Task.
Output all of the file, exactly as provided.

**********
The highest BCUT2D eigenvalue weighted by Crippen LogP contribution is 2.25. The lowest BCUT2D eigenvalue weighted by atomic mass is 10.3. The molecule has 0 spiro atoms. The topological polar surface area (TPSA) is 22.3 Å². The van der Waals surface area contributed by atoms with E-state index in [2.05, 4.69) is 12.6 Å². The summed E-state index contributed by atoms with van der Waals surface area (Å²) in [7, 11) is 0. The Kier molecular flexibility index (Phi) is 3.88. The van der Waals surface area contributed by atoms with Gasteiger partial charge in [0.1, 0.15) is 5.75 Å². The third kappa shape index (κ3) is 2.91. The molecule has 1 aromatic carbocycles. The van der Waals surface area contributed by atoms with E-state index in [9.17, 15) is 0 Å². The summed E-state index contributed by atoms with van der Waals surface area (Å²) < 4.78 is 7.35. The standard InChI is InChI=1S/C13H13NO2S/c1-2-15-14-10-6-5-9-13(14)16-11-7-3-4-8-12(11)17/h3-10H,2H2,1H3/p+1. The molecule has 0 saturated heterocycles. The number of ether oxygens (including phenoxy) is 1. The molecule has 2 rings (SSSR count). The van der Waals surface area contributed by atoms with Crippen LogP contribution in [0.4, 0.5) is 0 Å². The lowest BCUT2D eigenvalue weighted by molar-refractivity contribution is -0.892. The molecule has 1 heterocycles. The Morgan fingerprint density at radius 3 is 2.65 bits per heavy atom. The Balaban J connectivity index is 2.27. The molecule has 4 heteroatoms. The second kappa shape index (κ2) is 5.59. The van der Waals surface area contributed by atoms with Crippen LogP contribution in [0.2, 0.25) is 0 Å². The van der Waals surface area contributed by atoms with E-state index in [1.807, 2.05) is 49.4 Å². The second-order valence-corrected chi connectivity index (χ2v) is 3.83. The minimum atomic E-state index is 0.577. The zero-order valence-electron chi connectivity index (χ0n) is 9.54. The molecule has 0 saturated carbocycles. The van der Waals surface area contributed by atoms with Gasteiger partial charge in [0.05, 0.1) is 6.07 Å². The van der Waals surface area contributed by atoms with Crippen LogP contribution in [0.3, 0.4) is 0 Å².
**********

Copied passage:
The highest BCUT2D eigenvalue weighted by Crippen LogP contribution is 2.25. The lowest BCUT2D eigenvalue weighted by atomic mass is 10.3. The molecule has 0 spiro atoms. The topological polar surface area (TPSA) is 22.3 Å². The van der Waals surface area contributed by atoms with E-state index in [2.05, 4.69) is 12.6 Å². The summed E-state index contributed by atoms with van der Waals surface area (Å²) in [7, 11) is 0. The Kier molecular flexibility index (Phi) is 3.88. The van der Waals surface area contributed by atoms with Gasteiger partial charge in [0.1, 0.15) is 5.75 Å². The third kappa shape index (κ3) is 2.91. The molecule has 1 aromatic carbocycles. The van der Waals surface area contributed by atoms with E-state index in [9.17, 15) is 0 Å². The summed E-state index contributed by atoms with van der Waals surface area (Å²) < 4.78 is 7.35. The standard InChI is InChI=1S/C13H13NO2S/c1-2-15-14-10-6-5-9-13(14)16-11-7-3-4-8-12(11)17/h3-10H,2H2,1H3/p+1. The molecule has 0 saturated heterocycles. The number of ether oxygens (including phenoxy) is 1. The molecule has 2 rings (SSSR count). The van der Waals surface area contributed by atoms with Crippen LogP contribution in [0.4, 0.5) is 0 Å². The lowest BCUT2D eigenvalue weighted by molar-refractivity contribution is -0.892. The molecule has 1 heterocycles. The Morgan fingerprint density at radius 3 is 2.65 bits per heavy atom. The Balaban J connectivity index is 2.27. The molecule has 4 heteroatoms. The second kappa shape index (κ2) is 5.59. The van der Waals surface area contributed by atoms with Crippen LogP contribution in [0.2, 0.25) is 0 Å². The van der Waals surface area contributed by atoms with E-state index in [1.807, 2.05) is 49.4 Å². The second-order valence-corrected chi connectivity index (χ2v) is 3.83. The minimum atomic E-state index is 0.577. The zero-order valence-electron chi connectivity index (χ0n) is 9.54. The molecule has 0 saturated carbocycles. The van der Waals surface area contributed by atoms with Gasteiger partial charge in [0.05, 0.1) is 6.07 Å². The van der Waals surface area contributed by atoms with Crippen LogP contribution in [0.3, 0.4) is 0 Å².